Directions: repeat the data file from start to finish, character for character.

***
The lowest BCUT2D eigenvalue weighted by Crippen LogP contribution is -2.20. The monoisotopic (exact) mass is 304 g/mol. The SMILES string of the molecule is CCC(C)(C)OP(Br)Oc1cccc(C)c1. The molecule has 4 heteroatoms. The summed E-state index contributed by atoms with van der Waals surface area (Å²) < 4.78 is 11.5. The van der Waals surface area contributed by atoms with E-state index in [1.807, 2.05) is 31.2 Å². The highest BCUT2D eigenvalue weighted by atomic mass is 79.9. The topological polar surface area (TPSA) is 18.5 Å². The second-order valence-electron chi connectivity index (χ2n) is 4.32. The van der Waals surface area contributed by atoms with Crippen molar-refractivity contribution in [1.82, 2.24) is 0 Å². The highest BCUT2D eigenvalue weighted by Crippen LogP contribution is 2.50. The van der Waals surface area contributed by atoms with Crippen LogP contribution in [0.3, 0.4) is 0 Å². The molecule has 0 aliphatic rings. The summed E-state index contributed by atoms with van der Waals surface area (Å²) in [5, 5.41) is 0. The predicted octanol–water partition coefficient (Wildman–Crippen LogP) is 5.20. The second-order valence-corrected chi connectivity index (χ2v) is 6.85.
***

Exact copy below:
The lowest BCUT2D eigenvalue weighted by Crippen LogP contribution is -2.20. The monoisotopic (exact) mass is 304 g/mol. The SMILES string of the molecule is CCC(C)(C)OP(Br)Oc1cccc(C)c1. The molecule has 4 heteroatoms. The summed E-state index contributed by atoms with van der Waals surface area (Å²) < 4.78 is 11.5. The van der Waals surface area contributed by atoms with E-state index in [1.807, 2.05) is 31.2 Å². The highest BCUT2D eigenvalue weighted by atomic mass is 79.9. The topological polar surface area (TPSA) is 18.5 Å². The second-order valence-electron chi connectivity index (χ2n) is 4.32. The van der Waals surface area contributed by atoms with Crippen molar-refractivity contribution in [1.82, 2.24) is 0 Å². The highest BCUT2D eigenvalue weighted by Crippen LogP contribution is 2.50. The van der Waals surface area contributed by atoms with Crippen LogP contribution in [0.3, 0.4) is 0 Å². The molecule has 0 aliphatic rings. The summed E-state index contributed by atoms with van der Waals surface area (Å²) in [5, 5.41) is 0. The predicted octanol–water partition coefficient (Wildman–Crippen LogP) is 5.20. The second-order valence-corrected chi connectivity index (χ2v) is 6.85.